Barn Owl Conservation Initiative
The Pennsylvania Game Commission is seeking information on barn owl sightings throughout Pennsylvania. Field surveys show that barn owl populations have been steadily declining in Pennsylvania over the past several decades. The decline is attributed to the loss of farmland and grassland habitats where the owls hunt for small mammals, and to the loss of secure nesting sites. Currently, barn owls occupy areas of the state with a high concentration of open habitats such as hayfields, pastures, and meadows. The Game Commission is looking for landowners who currently have barn owls, or have habitat that could potentially attract nesting barn owls to their properties.
In 2006, the Game Commission developed the Barn Owl Conservation Initiative with the goal of securing the species' future in the Commonwealth. Through this ongoing effort, the agency is compiling information on where barn owls currently exist, including nest sites and incidental occurrences. When new occurrences are reported, we provide landowners information on how they can help with barn owl conservation by providing secure nesting locations and maintaining appropriate foraging habitat. Often times this simply means installing an appropriately placed nest box in an area composed primarily of grassland or farmland habitat. Nest box plans (PDF) are available on the Game Commission website and boxes are available for purchase from the Howard Nursery.
The Game Commission has also been engaged in several research projects to learn more about Pennsylvania barn owls. Biologists have been confirming active nest site
locations, monitoring nest productivity, and collecting weight and age data of nestlings. More than 1,000 owlets have been banded to determine where they travel after leaving the nest and to estimate their lifespan if they are ever recovered. The Game Commission has been working cooperatively with other academic researchers analyzing the diets of barn owls and assessing population dynamics through genetic analysis. Additional information is available in the 2012 annual report (PDF) and this video on YouTube.
Barn owls measure about 10 to 15 inches tall and have a wingspan of 41 to 47 inches. Their distinctive long heart-shaped facial disk has earned this owl the moniker of "monkey-faced owl." They have a nearly pure-white to dusky breast with small spots, small dark eyes, and make hissing or scream-like vocalizations. Barn owls are found in agricultural fields, grasslands, and other open areas. They tend to avoid forested landscapes, primarily because they hunt for food in open, grassland habitats. As their name implies, barn owls commonly nest in barns as well as silos, abandoned buildings and artificial nest boxes. They have also been known to nest in cavities of large dead trees, rock crevices and even burrows in riverbanks. Because barn owls feed primarily on rodents, they are beneficial to farmers. An average family of barn owls can consume up to 3,000 rodents (mostly meadow voles) during the course of the breeding season.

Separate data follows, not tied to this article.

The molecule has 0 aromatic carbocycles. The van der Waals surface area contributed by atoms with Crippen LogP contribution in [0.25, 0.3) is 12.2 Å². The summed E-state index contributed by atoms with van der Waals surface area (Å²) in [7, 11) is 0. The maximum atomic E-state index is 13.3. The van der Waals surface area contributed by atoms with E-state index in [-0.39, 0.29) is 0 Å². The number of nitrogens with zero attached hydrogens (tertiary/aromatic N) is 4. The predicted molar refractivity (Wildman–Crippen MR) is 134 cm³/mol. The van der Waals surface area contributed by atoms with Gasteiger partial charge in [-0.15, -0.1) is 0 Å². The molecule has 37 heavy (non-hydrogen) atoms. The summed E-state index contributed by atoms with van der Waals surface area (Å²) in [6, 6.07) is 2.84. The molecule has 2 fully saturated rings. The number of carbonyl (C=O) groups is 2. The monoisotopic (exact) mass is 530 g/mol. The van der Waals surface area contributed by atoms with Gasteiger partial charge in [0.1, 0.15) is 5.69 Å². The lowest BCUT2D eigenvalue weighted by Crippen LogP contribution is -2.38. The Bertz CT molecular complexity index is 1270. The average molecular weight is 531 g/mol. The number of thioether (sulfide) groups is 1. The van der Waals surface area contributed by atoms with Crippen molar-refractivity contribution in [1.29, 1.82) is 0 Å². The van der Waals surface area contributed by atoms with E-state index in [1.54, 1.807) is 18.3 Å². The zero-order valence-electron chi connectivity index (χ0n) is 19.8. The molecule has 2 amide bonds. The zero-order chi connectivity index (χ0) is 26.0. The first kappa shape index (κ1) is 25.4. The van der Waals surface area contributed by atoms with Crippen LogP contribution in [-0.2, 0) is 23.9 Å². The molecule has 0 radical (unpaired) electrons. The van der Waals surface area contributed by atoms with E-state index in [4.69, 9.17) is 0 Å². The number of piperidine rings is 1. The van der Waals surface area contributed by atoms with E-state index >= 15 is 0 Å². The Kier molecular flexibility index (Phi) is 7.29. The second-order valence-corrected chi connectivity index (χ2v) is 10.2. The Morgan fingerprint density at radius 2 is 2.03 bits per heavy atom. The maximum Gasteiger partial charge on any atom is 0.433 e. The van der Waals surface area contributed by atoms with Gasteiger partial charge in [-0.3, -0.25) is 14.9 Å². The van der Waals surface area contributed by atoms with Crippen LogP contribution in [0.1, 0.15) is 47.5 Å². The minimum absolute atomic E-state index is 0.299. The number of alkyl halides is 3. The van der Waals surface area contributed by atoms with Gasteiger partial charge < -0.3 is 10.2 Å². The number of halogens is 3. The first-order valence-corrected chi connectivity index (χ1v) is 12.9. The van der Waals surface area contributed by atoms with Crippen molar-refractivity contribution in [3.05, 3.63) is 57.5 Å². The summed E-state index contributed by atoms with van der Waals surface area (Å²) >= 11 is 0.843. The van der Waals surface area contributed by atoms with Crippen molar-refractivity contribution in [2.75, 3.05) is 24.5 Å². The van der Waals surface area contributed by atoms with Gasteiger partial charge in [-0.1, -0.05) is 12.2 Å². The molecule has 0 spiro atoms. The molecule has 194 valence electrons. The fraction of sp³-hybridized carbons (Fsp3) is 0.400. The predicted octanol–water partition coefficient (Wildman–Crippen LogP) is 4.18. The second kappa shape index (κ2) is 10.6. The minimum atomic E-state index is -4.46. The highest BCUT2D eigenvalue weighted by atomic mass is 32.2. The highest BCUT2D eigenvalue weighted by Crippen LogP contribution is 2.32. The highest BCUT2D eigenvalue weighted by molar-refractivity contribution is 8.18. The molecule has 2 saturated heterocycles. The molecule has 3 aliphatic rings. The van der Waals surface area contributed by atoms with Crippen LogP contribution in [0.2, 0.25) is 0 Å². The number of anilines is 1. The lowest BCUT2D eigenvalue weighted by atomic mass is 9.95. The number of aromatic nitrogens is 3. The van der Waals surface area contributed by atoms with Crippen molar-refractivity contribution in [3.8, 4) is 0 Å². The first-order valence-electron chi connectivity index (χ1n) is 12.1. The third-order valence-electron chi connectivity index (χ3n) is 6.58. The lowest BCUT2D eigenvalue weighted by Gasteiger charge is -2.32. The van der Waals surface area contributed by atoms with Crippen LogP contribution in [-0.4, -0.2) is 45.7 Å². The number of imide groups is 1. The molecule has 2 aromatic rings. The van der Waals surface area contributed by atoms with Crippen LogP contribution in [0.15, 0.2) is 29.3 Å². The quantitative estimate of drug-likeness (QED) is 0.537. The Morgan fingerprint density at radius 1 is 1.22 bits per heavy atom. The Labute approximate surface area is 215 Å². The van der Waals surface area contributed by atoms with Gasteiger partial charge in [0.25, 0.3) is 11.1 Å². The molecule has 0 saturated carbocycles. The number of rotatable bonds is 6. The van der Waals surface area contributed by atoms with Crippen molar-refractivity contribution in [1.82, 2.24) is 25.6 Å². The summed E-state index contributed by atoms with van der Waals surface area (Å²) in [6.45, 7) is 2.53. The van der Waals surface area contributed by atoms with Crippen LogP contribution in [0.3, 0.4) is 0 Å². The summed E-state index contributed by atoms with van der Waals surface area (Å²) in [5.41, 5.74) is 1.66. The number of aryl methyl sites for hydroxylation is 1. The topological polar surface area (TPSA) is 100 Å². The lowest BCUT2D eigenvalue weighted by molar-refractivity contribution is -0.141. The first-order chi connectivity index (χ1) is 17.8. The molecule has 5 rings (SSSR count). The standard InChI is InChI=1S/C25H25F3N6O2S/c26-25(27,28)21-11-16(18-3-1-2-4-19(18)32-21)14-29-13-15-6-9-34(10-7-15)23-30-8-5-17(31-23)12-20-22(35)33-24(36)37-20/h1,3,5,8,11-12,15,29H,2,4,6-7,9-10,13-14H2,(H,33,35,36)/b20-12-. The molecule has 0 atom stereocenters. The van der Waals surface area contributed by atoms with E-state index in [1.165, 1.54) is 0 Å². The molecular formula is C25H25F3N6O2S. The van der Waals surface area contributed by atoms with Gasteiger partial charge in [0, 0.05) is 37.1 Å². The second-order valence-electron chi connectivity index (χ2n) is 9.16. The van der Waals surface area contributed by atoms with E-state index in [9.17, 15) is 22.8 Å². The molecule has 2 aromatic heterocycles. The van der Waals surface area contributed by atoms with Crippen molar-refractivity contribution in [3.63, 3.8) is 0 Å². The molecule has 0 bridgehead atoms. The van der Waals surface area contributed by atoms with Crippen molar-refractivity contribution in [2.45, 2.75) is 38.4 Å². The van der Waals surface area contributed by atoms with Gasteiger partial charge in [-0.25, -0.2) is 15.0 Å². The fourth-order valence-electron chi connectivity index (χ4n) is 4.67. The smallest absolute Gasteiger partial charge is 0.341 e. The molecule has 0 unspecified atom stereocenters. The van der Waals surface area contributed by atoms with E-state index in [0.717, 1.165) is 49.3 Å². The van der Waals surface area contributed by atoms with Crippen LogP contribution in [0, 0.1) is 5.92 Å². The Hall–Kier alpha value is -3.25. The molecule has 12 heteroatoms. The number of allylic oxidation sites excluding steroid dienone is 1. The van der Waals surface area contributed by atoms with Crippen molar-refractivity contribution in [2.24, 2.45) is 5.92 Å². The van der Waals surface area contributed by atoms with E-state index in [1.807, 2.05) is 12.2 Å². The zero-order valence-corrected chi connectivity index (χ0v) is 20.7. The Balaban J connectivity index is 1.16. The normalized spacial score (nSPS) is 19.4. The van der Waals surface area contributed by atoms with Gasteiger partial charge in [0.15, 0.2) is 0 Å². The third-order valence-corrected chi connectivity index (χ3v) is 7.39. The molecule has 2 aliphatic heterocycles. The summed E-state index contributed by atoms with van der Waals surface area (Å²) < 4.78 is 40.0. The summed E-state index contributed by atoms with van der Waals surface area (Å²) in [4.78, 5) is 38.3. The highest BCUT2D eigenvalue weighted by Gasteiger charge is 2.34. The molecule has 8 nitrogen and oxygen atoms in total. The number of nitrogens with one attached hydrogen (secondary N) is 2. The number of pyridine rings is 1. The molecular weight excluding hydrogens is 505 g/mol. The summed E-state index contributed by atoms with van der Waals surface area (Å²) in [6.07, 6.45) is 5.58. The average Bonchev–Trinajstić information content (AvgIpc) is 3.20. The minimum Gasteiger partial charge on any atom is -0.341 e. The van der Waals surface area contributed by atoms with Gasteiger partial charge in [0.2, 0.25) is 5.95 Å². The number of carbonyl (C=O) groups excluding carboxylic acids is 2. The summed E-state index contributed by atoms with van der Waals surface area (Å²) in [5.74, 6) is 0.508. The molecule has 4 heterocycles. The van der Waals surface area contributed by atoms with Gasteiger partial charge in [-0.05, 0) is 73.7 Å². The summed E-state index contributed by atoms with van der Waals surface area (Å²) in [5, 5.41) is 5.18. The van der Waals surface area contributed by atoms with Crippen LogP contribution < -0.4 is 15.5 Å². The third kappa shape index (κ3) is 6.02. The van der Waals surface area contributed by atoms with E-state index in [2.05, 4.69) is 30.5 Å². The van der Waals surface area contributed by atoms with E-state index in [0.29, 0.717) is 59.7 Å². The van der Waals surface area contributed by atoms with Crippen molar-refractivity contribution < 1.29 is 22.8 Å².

To determine if you have a barn owl on your property, look in barns, silos, abandoned buildings and under possible roost sites for regurgitated owl pellets, which are dense pellets of undigested fur and bone about one to two inches long. Also, after dark, listen for long hissing shriek-like vocalizations, which are very different from the typical "hoots" of most owls. For more information on all Pennsylvania owls, review the Owls Wildlife Note (PDF).
The Game Commission continues to seek cooperation and participation in this important effort. If you are aware of any barn owls in your area, are interested in helping construct barn owl nest boxes, or would like more information on barn owls, please contact the Regional Wildlife Diversity Biologist in your area:
Northwest: Butler, Clarion, Crawford, Erie, Forest, Jefferson, Lawrence, Mercer, Venango, Warren counties - RWD Biologist Stacy Wolbert at 814-226-4348 or email@example.com. Stacy can also be reached through the Game Commission Northwest Region Office at 814-432-3187 or by mail to P.O. Box 31, Franklin, PA 16323.
Northcentral: Cameron, Centre, Clearfield, Clinton, Elk, Lycoming, McKean, Potter, Tioga and Union counties - RWD Biologist Mario Giazzon at 570-660-2483 or firstname.lastname@example.org. Mario can also be reached through the Northcentral Region Office at 570-398-4744 or by mail at P.O. Box 5038, Jersey Shore, PA 17740.
Northeast: Bradford, Carbon, Columbia, Lackawanna, Luzerne, Monroe, Montour, Northumberland, Pike, Sullivan, Susquehanna, Wayne and Wyoming counties - RWD Biologist Richard Fritsky at 570-879-2575 or email@example.com. Rich can also be reached through the Game Commission Northeast Region Office at 570-675-1143 or by mail to 3917 Memorial Highway, Dallas, PA 18612.
Southeast: Berks, Bucks, Chester, Dauphin, Delaware, Lancaster, Lebanon, Lehigh, Montgomery, Northampton, Philadelphia, and Schuylkill counties - RWD Biologist Dan Mummert at 717-626-0031 or firstname.lastname@example.org. Dan can also be reached through the Game Commission Southeast Region Office by calling 610-926-3136 or mailing to 448 Snyder Road, Reading, PA 19605.
Southcentral: Adams, Bedford, Blair, Cumberland, Franklin, Fulton, Huntingdon, Juniata, Mifflin, Perry, Snyder and York counties - RWD Biologist Clayton Lutz at 717-667-4293 or email@example.com. Clayton can also be reached through the Game Commission Southcentral Region Office at 814-643-1831 or mail to 8627 William Penn Highway, Huntingdon, PA 16652.
Southwest: Allegheny, Armstrong, Beaver, Cambria, Fayette, Greene, Indiana, Somerset, Washington and Westmoreland counties - RWD Biologist Tammy Colt at 814-233-2281 or firstname.lastname@example.org. Tammy can also be reached through the Game Commission Southwest Region Office at 724-238-9523 or by mail to 4820 Route 711, Bolivar, PA 15923.